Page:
Re-Drafting 2019 NBA Rookie Class 1 Month into Season

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21. Memphis Grizzlies: Cameron Johnson (North Carolina, SF, No. 11 in 2019)

Looking for shooters to surround Ja Morant, the Grizzlies could target Johnson, a 45.7 percent three-point marksman at North Carolina already making 39.5 percent of his NBA threes in Phoenix. Without any creativity to his game and already 23 years old, he’ll slip from No. 11 overall to No. 21, but he’ll carve out a specialty role with his ability to hit quick-release jumpers off spots-ups and movement.

22. Boston Celtics: Grant Williams (Tennessee, PF, No. 22 in 2019)

Williams’ rookie numbers haven’t been flashy, and his stats may never jump off the box score. But the Celtics should already see a defensive ace due to his physical tools, mobility and high-IQ reads. His defense and intangibles should eventually outweigh a lack of scoring upside, though he still has untapped post-up and shooting potential.

23. Oklahoma City Thunder: Darius Bazley (USA, SF/PF, No. 23 in 2019)

Oklahoma City liked Bazley even before it knew the team would have to rebuild. Now that Russell Westbrook and Paul George are gone, the Thunder should feel even more comfortable re-drafting the 19-year-old who’s already given them decent rookie minutes. Bazley, a 6’8″ combo forward, has made 11 of his first 30 threes and should have plenty of room to grow as a creator and scorer.

24. Phoenix Suns: Kevin Porter Jr. (USC, SG, No. 30 in 2019)

In his first NBA start on Monday, Porter finished with 18 points against the New York Knicks, flashing the athleticism and scoring ability that earned him the No. 14 spot on our predraft board. He’ll need time to improve his shot selection, decision-making and shooting, but he’s too talented and skilled to slip into the second round.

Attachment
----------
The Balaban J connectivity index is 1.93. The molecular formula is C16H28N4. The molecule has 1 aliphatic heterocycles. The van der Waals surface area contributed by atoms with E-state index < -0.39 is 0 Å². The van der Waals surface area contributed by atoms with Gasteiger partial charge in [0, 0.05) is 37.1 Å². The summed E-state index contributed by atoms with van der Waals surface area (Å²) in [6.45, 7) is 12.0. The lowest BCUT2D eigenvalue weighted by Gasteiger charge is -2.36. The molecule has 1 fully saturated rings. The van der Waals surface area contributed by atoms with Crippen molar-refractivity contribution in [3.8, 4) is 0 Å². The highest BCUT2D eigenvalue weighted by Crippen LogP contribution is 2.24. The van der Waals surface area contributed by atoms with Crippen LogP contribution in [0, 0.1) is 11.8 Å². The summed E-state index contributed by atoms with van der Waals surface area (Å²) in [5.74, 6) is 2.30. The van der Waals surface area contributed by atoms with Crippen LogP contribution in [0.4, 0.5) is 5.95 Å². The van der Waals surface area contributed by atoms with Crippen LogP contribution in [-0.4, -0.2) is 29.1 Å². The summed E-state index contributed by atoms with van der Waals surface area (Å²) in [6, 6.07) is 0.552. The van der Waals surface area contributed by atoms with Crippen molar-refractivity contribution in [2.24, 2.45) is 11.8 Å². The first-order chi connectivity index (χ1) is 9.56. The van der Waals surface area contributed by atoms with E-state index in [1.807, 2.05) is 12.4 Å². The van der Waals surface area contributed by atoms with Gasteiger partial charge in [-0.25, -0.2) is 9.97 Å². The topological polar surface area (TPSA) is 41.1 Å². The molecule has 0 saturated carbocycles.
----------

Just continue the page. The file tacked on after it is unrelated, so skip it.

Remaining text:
25. Portland Trail Blazers: Nicolas Claxton (Georgia, PF/C, No. 31 in 2019)

Claxton has only gotten into six games, but his defensive potential continues to pop the way it did at Georgia. At 6’11”, he’s in the conversation for the class’ most switchable rookie. His scoring skills and body need work, but enough flashes of athleticism at the rim, touch and face-up play create optimism.

26. Cleveland Cavaliers: Sekou Doumbouya (France, SF/PF, No. 15 in 2019)

The youngest eligible prospect in June’s draft, Doumbouya will require patience. The scouting lens is drawn to his physical tools, quickness, shooting potential, defensive versatility and flashes of scoring creation. He just sunk the Westchester Knicks in the G League with 28 points and clutch fourth-quarter shots.

27. Los Angeles Clippers: Cam Reddish (Duke, SF, No. 10 in 2019)

The Atlanta Hawks initially overlooked Reddish’s inefficient Duke season for long-term potential and fit. But after he shot 27.0 percent from the field through the first month, he’ll be too tough to trust with a lottery pick. The Clippers will catch his fall at No. 27, where it’s easier to gamble on his shooting and defense coming around.

28. Golden State Warriors: Terence Davis (Ole Miss, SG, Undrafted in 2019)

While it’s still a mystery as to how Davis went undrafted—he was No. 38 on our board—teams wouldn’t allow it to happen again. He’s shooting 46.4 percent from three, bringing scoring firepower and energy off the Raptors’ bench. His frenetic style points to potential inconsistency, but he’ll carve out a career by sparking second units.

29. San Antonio Spurs: Mfiondu Kabengele (Florida State, C, No. 27 in 2019)

Limited minutes in L.A. lead to Kabengele dropping to No. 29 in a re-draft, a fall that isn’t a reflection of his play or potential. The 250-pounder separates himself from other bigs with powerful physical tools and three-point range that he was able to show against the Atlanta Hawks on Saturday.

30. Cleveland Cavaliers: Didi Louzada (Brazil, SG, No. 35 in 2019)

Playing for the Sydney Kings instead of the New Orleans Pelicans, Louzada has quietly put up scoring numbers in the Australian NBL (12.3 points per game) similar to projected 2020 lottery picks LaMelo Ball (14.7 points) and RJ Hampton (9.2 points). After shooting 44.4 percent from three in summer league, he continues to look more like a first-round talent who slipped through the cracks coming from Brazil.

Stats courtesy of, ESPN, Synergy Sports, and

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